Climate March

On Wednesday December 10, 2014, I attended and marched in the Marcha Mundial en Defensa de la Madre Tierra in Lima, Peru, put on by the Cumbre de los Pueblos. I got a taxi from my hostel with two other members of the mosaic crew, and we took it to the Campo de Marte at the intersection of the Avenue de la Peruanidad and the Avenue Salaverry. The march seemed to have a good amount of people at this point, but it didn’t seem as big as we had expected. But the marching didn’t actually start until 11 AM, we were just gathering in the park at this point. We left to get some bananas for breakfast, and when we got back, it seemed a bit larger of a crowd had gathered.


My other two companions had to leave at this point to go to the COP, so I was left alone. I walked around for a bit and got handed a bunch of pamphlets and stickers and pins and was asked to sign a few petitions. I was also handed a sign that consisted of a big green heart with “100% energia limpia” written on it (it wasn’t until a few hours after the march that I found out what this meant—100% clean energy). I would carry this sign for the whole march.


At one point the energy seemed to really start to come to a head and there was a bunch of performance art and drumming and traditional music and chanting being done, although at this point I couldn’t tell if the march had begun yet or not. But the energy was absolutely intoxicating. We had by this point blocked off all the traffic in the Campo de Marte traffic circle, and police had to direct traffic. I walked around in the middle of the street for a while checking out all of the different groups of protesters. It seemed that the march was split up into blocks of different groups, separated by large signs telling what their purpose for marching was (I think, it was all in Spanish, which I don’t speak). There was no block for people with big green heart signs so I walked around and checked out a bunch of different groups, one of which was a bunch of women banging on cans and chanting something. I tried to chant with them, but the language barrier made this impossible. I kept walking through the crowd until I realized that I was now standing in a line with a bunch of people with bandanas tied around their mouths and heads. This was the  “Bloque Hip Hop.” I stood in their lines for a while, but I felt very out of place there as they seemed a little too militant with their bandanas and their anti-capitalism signs for my green heart. Also, based on the amount of daps that were given, it seemed that they all knew each other pretty well. So I left their crowd.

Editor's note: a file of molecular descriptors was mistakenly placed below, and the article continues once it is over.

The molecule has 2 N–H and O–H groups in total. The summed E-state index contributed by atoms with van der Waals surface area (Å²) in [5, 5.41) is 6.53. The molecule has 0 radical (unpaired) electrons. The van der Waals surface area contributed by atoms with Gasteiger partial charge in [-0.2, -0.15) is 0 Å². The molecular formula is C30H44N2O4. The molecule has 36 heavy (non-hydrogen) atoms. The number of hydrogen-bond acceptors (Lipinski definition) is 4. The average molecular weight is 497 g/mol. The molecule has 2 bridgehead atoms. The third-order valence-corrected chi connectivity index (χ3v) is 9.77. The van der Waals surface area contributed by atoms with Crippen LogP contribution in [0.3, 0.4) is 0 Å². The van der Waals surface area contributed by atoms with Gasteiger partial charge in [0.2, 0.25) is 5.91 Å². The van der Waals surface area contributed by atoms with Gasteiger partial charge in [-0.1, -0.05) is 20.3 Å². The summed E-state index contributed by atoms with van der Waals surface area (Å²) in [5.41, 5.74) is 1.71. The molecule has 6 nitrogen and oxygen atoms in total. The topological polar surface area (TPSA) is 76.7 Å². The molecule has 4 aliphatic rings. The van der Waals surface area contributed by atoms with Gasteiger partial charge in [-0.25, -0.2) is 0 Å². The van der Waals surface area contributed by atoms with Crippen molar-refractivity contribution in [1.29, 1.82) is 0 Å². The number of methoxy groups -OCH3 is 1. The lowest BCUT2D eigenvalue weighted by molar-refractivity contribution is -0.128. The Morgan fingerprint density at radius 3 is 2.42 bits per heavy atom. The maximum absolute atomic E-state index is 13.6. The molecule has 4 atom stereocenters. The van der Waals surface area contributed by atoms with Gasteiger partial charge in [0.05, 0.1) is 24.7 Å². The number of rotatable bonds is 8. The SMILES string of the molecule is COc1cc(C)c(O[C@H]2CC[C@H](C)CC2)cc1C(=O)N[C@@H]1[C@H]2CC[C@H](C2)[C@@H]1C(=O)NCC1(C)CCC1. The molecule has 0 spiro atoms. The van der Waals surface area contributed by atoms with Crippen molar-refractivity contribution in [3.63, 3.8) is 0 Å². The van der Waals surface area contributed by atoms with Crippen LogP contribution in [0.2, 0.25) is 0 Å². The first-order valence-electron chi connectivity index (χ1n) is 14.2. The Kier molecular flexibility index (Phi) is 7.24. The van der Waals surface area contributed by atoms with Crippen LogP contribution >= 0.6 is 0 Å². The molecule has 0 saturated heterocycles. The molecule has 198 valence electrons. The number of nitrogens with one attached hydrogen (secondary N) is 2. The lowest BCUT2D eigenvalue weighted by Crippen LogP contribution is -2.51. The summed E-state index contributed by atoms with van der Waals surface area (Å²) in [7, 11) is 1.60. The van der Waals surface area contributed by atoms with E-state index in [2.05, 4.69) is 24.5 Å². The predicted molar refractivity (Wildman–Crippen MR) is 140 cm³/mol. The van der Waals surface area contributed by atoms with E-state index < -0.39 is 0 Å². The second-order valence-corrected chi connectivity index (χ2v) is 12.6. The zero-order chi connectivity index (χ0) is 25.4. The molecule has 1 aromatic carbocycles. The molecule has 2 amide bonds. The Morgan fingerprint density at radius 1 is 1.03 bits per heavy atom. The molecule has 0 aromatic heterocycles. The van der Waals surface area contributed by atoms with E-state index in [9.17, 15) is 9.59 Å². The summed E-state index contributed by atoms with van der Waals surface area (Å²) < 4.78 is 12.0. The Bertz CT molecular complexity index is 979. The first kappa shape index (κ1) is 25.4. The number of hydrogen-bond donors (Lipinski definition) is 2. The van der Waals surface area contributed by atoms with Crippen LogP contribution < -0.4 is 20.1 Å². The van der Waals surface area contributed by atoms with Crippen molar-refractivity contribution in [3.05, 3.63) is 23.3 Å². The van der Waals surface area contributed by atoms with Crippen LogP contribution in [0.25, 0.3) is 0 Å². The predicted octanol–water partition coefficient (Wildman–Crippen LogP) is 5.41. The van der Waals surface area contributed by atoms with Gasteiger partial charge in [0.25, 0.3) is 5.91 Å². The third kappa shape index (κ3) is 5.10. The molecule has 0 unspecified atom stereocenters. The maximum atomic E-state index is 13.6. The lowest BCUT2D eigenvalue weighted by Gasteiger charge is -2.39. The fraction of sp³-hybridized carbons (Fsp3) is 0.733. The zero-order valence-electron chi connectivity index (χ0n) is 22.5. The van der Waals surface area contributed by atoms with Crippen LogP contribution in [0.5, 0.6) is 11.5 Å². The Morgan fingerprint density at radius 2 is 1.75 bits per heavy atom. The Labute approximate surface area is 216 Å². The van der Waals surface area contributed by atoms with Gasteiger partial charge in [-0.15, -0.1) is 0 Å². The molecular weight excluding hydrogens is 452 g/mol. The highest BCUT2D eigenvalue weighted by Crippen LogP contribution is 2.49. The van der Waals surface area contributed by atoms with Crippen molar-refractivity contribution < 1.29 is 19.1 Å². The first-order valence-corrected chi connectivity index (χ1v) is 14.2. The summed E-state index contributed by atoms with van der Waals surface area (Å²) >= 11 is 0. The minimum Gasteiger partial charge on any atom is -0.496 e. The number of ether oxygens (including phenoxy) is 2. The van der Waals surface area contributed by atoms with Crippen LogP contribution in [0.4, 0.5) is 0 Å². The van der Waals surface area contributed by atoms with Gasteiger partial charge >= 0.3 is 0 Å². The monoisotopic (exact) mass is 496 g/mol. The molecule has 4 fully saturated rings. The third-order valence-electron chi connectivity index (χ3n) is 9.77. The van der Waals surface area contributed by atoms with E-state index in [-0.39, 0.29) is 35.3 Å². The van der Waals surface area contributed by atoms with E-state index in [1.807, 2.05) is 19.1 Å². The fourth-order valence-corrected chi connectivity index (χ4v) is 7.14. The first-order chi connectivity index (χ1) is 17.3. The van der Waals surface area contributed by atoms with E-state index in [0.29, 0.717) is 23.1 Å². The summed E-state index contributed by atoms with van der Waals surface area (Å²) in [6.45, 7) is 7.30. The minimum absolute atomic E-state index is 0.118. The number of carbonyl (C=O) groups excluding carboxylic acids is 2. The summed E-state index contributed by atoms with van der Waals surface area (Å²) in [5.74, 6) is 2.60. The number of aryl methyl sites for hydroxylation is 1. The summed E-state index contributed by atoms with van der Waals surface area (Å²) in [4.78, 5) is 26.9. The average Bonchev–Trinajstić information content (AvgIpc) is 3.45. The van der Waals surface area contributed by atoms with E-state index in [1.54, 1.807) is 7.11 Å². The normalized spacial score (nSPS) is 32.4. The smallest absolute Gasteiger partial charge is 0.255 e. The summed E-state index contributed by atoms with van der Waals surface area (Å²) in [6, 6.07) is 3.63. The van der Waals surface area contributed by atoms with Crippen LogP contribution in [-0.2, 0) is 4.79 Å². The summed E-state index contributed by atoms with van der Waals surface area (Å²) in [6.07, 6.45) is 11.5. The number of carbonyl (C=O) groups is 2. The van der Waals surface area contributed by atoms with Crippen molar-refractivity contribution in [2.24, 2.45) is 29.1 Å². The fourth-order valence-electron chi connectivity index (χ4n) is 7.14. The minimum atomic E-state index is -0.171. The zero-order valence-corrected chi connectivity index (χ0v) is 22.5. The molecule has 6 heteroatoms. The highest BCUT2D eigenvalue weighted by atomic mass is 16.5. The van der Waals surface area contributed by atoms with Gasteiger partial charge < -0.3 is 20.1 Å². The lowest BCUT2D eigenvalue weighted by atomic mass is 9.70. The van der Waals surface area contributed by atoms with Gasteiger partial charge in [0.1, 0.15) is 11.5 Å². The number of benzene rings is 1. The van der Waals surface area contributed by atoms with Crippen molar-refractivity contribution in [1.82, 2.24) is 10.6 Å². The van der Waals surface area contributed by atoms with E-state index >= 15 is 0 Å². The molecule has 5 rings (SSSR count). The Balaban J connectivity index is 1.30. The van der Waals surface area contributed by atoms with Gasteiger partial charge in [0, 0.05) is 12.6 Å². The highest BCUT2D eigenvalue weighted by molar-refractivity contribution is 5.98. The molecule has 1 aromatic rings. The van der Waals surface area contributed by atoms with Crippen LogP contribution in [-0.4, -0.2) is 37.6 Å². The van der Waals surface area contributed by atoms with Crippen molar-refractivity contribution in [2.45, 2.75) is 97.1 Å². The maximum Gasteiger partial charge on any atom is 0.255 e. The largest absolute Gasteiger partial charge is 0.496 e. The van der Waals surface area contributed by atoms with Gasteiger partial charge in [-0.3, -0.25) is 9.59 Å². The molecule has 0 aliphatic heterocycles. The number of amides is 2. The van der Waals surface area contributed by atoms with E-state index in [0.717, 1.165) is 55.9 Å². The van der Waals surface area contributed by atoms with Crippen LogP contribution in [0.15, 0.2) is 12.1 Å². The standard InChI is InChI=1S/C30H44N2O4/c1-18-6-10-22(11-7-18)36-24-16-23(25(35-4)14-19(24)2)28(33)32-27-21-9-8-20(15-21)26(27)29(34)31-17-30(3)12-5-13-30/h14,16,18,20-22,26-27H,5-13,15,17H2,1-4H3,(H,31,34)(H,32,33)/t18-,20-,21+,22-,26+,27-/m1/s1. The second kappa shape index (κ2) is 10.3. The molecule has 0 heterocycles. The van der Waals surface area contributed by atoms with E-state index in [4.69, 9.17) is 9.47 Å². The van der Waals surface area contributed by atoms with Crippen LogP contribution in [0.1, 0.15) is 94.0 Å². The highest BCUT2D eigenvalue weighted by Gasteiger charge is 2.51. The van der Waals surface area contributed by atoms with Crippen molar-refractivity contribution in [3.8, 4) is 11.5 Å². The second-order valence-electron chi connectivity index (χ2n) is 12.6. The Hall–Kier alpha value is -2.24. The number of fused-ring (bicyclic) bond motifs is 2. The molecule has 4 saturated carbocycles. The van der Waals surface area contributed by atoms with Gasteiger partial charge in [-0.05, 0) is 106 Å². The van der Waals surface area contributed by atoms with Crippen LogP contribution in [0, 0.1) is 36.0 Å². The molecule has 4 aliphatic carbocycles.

The slogan of the march was “Change the system, not the climate,” meaning that this protest was meant to challenge the current manner of dealing with climate change, and try to change that. In fact, this I believe was the whole purpose of the People’s Summit—to offer alternatives to current negotiating systems. There were definitely enough people there to help out challenging the current system. By the time the marching began, I couldn’t see where the end of the crowd was.


As we began marching, I again joined in with the women banging on cans, mostly because they seemed nice and there were others with big green hearts in their crowd. The march was a lot of fun. We marched for about 2 hours (?) through the neighborhood of La Victoria (?) taking over highways and other streets. It was a lot of fun seeing how we were blocking off traffic, although the cars weren’t having that much fun. I almost got run over a few times by angry drivers.


I attempted to chant along with people, but it was all in vain—I couldn’t understand the Spanish. Occasionally I would yell the Spanish words I could make out, like “porque” or “clima,” but overall it was hard for me to chant in Spanish.


Every so often people would start yelling and running forwards which was fun. I also tried to check out a bunch of different groups in the march and not hang around the same people the whole time. There was a group with orange flags that said “PCP” on them. I have no idea what this meant. There was another group with green flags that said “CCP, ” The FENAOMP group, the CGTP group, and at the very front of the march were a bunch of people holding a huge green tarp with something I couldn’t make out written on it. And of course there were the women dressed in purple and the Bloque de Hip Hop, among other groups that I can’t remember.


As I said, we marched about 2 hours through the streets of Lima, sometimes on larger two lanes roads and sometimes on smaller city streets where we walked alongside residents of Lima not participating in the march. The march ended in a big circle I don’t know where. The whole circle seemed to be a big party. There was one person making a speech on a truck in Spanish to a substantial crowd, a few different bands playing, people burning coca leaves and making speeches, and people hanging around the park making demonstrations or just hanging out on the grass. The whole scene was pretty fun, although I decided to leave as I didn’t know anyone and couldn’t understand anything as it was all in Spanish. Getting out was hell, because the march had screwed up all of the traffic patterns and the roads were blocked up for as far as I could see. I had five taxis reject me until I finally found one that would take me back to Miraflores. All in all though, a really great experience, and I got a big heart sign from it, which, sadly, had to be cut up so that it could fit in my suitcase to go back home.


¡Cambiemos el Sistema No el Clima!